Although I’ve lived in the South since I was knee-high to a grasshopper and consider it my home, there are still one or two of its customs that leave me feeling like an alien from the planet Yayn-Kee. One of them is the near-obsessive ancestor-worship that starts when you hit Kentucky, but doesn’t really manifest to its full potency until you cross the Macon-Dixon line.
A couple of years back, I was invited to play Margaret Mead and observe the Southern Male ritual of “deer camp”. (“Now, the outhouse is right over there. Here's your flashlight. We made sure to buy plenty of the soft kind of toilet paper when you said you were coming, too.”) Being as this ritual seemed to involve a lot of A) Guns, and B) Lazing about the fireside and drinking, raconteuring, and reading, I figured I’d fit right in. And for the most part I did, too, except for one brief interlude…
We were on a beer run (go figure) to town, and our tour guide decided to help us take in a bit of local color. The truck veered down this farm road and meandered up that highway, all the while with a running narrative about “This was the swimmin’ hole where we got busted with a twelve-pack,” or “There’s the juke joint where Bobby near got his ass whupped.” Then we stopped in a churchyard. A cold drizzle fell out of the South Georgia winter sky and dripped off the live oaks and Spanish moss as our host and the other guests, native Southrons one and all, started exchanging secret handshakes about who was buried where and who might be kin to whom. I mean, you could put a blank genealogical chart on the wall, circle a line at random, and these friends of mine could point at the fifth cousin, three times removed, before their eyes could focus.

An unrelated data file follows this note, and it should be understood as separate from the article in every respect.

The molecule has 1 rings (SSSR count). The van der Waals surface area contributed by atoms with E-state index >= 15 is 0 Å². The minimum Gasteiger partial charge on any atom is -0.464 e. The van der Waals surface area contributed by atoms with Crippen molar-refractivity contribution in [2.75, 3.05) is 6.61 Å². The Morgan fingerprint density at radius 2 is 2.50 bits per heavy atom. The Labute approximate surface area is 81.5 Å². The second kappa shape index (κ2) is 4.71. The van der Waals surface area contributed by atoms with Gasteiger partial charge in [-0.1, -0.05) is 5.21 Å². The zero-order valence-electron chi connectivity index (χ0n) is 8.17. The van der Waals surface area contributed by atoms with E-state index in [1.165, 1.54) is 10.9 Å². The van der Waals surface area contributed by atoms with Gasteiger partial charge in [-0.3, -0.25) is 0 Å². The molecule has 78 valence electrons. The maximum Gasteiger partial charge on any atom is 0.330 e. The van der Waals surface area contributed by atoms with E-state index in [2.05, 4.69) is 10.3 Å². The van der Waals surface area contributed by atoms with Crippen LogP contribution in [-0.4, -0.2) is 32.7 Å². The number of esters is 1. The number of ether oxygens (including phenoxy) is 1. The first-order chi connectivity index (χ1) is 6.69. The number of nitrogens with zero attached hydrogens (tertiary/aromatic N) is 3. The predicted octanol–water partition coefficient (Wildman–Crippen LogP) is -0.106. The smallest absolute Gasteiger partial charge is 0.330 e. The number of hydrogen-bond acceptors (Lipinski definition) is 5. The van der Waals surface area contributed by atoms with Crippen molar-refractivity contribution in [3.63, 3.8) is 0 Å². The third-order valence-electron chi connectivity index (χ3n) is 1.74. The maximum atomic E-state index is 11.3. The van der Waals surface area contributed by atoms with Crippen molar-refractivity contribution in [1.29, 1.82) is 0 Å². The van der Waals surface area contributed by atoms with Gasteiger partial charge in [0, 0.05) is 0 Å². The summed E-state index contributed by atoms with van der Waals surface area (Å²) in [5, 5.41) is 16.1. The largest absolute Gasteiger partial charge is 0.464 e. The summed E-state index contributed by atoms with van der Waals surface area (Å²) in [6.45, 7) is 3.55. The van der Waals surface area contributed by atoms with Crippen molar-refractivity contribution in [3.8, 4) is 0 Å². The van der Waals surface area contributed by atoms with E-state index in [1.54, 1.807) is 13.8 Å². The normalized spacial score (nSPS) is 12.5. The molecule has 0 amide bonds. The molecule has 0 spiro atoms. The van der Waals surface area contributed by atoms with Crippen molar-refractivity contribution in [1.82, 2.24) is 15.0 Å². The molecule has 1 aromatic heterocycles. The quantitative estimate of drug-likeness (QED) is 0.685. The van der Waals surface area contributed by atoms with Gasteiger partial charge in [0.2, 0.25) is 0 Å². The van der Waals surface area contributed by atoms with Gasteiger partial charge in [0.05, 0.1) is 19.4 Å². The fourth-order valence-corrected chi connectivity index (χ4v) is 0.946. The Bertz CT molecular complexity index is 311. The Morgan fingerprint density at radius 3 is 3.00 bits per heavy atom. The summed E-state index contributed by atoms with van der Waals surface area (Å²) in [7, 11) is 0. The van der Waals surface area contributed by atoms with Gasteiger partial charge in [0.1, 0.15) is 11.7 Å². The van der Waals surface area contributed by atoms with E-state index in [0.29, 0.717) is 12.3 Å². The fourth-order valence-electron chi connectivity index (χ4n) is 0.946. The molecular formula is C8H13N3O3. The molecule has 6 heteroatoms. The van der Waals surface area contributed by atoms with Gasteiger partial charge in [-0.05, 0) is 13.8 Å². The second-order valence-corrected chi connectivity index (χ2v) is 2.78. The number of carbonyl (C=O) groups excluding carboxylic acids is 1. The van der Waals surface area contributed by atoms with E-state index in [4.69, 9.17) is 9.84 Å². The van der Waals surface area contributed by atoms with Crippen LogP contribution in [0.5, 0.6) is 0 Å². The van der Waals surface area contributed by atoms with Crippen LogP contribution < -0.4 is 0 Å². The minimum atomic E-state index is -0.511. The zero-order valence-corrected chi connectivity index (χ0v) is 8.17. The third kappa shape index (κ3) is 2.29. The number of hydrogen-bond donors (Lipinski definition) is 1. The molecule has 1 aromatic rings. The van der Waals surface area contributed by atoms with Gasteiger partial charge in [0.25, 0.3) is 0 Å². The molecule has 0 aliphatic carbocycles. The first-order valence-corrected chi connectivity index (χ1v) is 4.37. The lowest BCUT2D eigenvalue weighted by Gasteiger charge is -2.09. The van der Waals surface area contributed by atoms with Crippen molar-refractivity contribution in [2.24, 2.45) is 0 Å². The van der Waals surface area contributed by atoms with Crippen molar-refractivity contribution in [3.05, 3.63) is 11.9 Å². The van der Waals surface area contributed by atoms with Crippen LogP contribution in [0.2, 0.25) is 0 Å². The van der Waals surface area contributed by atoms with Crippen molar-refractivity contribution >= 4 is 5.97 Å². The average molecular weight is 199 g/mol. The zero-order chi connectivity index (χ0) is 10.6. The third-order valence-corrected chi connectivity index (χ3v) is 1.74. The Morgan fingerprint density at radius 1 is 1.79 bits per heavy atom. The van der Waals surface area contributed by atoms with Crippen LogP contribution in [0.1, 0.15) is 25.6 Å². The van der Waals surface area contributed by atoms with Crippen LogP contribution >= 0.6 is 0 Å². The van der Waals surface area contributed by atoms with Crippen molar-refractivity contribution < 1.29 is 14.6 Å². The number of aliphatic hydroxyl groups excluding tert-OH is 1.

Meanwhile, chill December rain dripped down my suddenly-Yankee neck.
They were deep into discussing what made a good burial plot, and where they were going to be planted. I was remembering that my Midwestern Scandihoovian Lutheran kin usually announced deaths at biannual family reunions: “By the way, Uncle Olaf died last August. Pass the potato salad.” I felt completely out of place for the next month or so after I got back from that hunting trip, at least until I was talking with one of my co-workers, who is so Southern that his ancestors had James Oglethorpe for a bailbondsman. He was relating a conversation he'd had with his wife one night, when he had expressed his desire to be cremated. She demurred, saying “What will I do with the ashes?”
“Hell, I don’t care. Dump ‘em out of the car window on the way home. If your friends ask, you can tell them you scattered my ashes; you don’t have to tell them it was along the shoulder of Tazewell Pike.”
If the South has room for him as a Native Son, it sure as hell has room for me. :)